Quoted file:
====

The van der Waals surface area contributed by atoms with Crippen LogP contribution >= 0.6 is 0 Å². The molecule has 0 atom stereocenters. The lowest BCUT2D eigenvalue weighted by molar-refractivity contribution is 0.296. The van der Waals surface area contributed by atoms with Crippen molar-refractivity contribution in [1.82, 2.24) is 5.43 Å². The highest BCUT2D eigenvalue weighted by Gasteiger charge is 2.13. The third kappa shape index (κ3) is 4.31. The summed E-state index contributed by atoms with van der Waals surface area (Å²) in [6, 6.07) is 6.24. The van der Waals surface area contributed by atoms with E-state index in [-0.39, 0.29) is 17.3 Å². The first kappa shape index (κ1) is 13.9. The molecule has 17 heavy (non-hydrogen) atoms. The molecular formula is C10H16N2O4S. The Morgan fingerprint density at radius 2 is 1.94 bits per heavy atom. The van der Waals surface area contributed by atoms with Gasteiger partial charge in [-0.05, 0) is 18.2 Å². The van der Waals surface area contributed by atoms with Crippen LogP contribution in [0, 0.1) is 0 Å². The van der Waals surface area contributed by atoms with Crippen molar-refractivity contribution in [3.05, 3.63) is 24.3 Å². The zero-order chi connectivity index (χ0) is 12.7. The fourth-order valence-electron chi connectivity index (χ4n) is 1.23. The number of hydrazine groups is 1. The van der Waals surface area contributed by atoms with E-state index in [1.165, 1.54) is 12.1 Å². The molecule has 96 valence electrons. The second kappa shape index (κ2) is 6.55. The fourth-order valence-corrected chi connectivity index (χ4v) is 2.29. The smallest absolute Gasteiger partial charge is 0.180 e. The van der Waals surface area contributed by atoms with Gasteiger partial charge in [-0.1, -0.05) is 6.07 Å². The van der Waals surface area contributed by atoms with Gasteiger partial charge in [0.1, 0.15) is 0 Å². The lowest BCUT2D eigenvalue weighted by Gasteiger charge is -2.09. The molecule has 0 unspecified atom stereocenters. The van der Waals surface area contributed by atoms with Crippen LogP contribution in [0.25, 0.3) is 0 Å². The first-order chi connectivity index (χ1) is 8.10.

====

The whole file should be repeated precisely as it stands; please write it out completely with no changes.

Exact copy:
The van der Waals surface area contributed by atoms with Crippen LogP contribution >= 0.6 is 0 Å². The molecule has 0 atom stereocenters. The lowest BCUT2D eigenvalue weighted by molar-refractivity contribution is 0.296. The van der Waals surface area contributed by atoms with Crippen molar-refractivity contribution in [1.82, 2.24) is 5.43 Å². The highest BCUT2D eigenvalue weighted by Gasteiger charge is 2.13. The third kappa shape index (κ3) is 4.31. The summed E-state index contributed by atoms with van der Waals surface area (Å²) in [6, 6.07) is 6.24. The van der Waals surface area contributed by atoms with E-state index in [-0.39, 0.29) is 17.3 Å². The first kappa shape index (κ1) is 13.9. The molecule has 17 heavy (non-hydrogen) atoms. The molecular formula is C10H16N2O4S. The Morgan fingerprint density at radius 2 is 1.94 bits per heavy atom. The van der Waals surface area contributed by atoms with Gasteiger partial charge in [-0.05, 0) is 18.2 Å². The van der Waals surface area contributed by atoms with Crippen LogP contribution in [0, 0.1) is 0 Å². The van der Waals surface area contributed by atoms with Crippen molar-refractivity contribution in [3.05, 3.63) is 24.3 Å². The zero-order chi connectivity index (χ0) is 12.7. The fourth-order valence-electron chi connectivity index (χ4n) is 1.23. The number of hydrazine groups is 1. The van der Waals surface area contributed by atoms with E-state index in [1.165, 1.54) is 12.1 Å². The molecule has 96 valence electrons. The second kappa shape index (κ2) is 6.55. The fourth-order valence-corrected chi connectivity index (χ4v) is 2.29. The smallest absolute Gasteiger partial charge is 0.180 e. The van der Waals surface area contributed by atoms with Gasteiger partial charge in [-0.1, -0.05) is 6.07 Å². The van der Waals surface area contributed by atoms with Gasteiger partial charge in [0.1, 0.15) is 0 Å². The lowest BCUT2D eigenvalue weighted by Gasteiger charge is -2.09. The molecule has 0 unspecified atom stereocenters. The van der Waals surface area contributed by atoms with Crippen LogP contribution in [0.25, 0.3) is 0 Å². The first-order chi connectivity index (χ1) is 8.10.